I don’t think it is a sin to be patriotic about the country in which we are citizens. However, I do think it is a sin to be more patriotic about your earthly country than you are about your heavenly home. I admit, it is easier for me because of my childhood, but that doesn’t change this truth: we are more truly fellow citizens with Christians around the world than we are with non-Christian people who belong to our earthly country. So, for example, a Chinese Christian is more truly my fellow-citizen than an American who is not a Christian. In addition, both the Chinese Christian and I are not truly at home anywhere in this world. Like Abraham in the verses above, we belong to a country we have never seen, yet we long for it.

This is a reflection of a deeper truth: Jesus Christ fundamentally alters who we are. Our primary identity is now “belonging to Jesus Christ,” and that identity is more important than any other part of who we are. To say it another way, the fact that we belong to Jesus matters more than anything else. And the fact that we belong to Jesus means that we no longer wholly belong to this world. Jesus said that his kingdom is not of this world (John 18:36). If we belong to him, then we too, do not belong fully in this world.

This should be good news. I know for myself, I am often uncomfortable in this world. I don’t fit in. The things are that are important to the world are often not a big deal to me. The things that I care about are sometimes despised, mocked, or even hated by the world. Also, as I get older, I realize more and more that the things I really long for cannot be found in this life. I will never, in this life, truly have everything I deeply desire.

All of this can feel lonely sometimes. It can feel like maybe you are crazy, or stupid, not to just go along with everyone else. You may feel foolish to have such deep longings for things that will never come to pass, sometimes longings you cannot even fully describe. But Peter’s opening words remind us that we do have a home, and we do truly belong somewhere. It just isn’t here. We are travelers, temporary residents waiting until we finally get the chance to travel to our permanent home. It is there, in our permanent home, that all of our longings can be finally and completely fulfilled.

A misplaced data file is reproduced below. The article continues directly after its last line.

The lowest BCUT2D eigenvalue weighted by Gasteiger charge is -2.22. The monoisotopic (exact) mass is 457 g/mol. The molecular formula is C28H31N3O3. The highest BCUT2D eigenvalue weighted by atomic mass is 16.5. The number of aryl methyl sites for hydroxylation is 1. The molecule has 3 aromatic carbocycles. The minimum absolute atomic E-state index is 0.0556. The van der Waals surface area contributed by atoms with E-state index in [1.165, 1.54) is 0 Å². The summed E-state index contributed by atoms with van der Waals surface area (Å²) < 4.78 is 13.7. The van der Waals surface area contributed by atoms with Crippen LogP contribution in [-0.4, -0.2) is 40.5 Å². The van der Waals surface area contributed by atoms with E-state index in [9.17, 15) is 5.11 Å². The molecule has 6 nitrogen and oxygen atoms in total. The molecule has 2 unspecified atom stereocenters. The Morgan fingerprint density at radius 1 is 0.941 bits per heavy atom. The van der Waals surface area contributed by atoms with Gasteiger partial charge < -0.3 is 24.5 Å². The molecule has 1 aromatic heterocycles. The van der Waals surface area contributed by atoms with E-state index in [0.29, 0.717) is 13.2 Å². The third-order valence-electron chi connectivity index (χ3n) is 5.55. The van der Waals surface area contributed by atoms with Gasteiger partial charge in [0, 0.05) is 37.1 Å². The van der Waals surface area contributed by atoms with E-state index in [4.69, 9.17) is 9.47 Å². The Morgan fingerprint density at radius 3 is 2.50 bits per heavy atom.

Peter says that his readers are strangers in this world, chosen “according to the foreknowledge of God the Father, in connection with the sanctification of the Spirit, for obedience and sprinkling with his blood to Jesus Christ.”

Let’s unpack this a little bit. Peter mentions here the Father, the Spirit and the Son. The Father, Spirit and Son are all one being, which we call God. God is made up of three persons, but not three beings.

 We can imagine something that is like a person, but somehow less than a human person. Our pets are like this. They are like us, but they are not quite actual people. They don’t have the same sense of self-awareness or sentience that human beings have, and they have other limitations. Now, just as pets are like persons, but somehow less-than, so God is  a person, but is morethan a human person. We are all mono-persons. I am Tom, and Tom is just one person/one being. But God is a “three-person being,” which is more than a mono-person. If God is in fact God, we should expect him to be more than us, exponentially more. We do not mean that there are three Gods. There is only one being, called God. But that being is a three-person, rather than a mono-person.

The three persons of God are part of the same being, which means that that each person shares the power, honor and glory of God. But the three persons, though the same being, are not the same person. They each have different roles. The Father does unique things, and so does the Spirit, and the Son. Peter here describes some of the uniqueness of the three persons.

God the Father knows all – past, present and future. His foreknowledge was involved somehow in the fact that we have been chosen to belong to Jesus and become citizens of God’s kingdom, strangers in this world. The bible does not describe in detail exactly how God’s foreknowledge relates to our being chosen, only that it does, in some way.

The person of the Spirit is involved in our sanctification. In case your head is still hurting from my pathetic attempt to describe the Trinity, let’s at least make “sanctification,” easier to understand. To “sanctify” something is to make it holy. When something is holy, or “sanctified,” it is special, no longer ordinary. One silly example might come from clothes. I think most of you readers live in places where you can afford more than one outfit of clothing. When that is the case, usually people have “everyday” clothes and then also “fancy” clothes. We don’t use our fancy clothes very often. Usually they are more expensive than other clothes We save them for a special occasion. I would never clean a toilet in my suit and tie. My suit and tie are reserved for times when I want to feel exceptionally uncomfortable. No, sorry, that ruins the analogy. Let me try again: My suit and tie are reserved for special occasions, like when I perform a wedding ceremony, or when I want to take Kari on a very special date. They are set-apart from other clothes, special, and I wear them to communicate that the occasion is very important.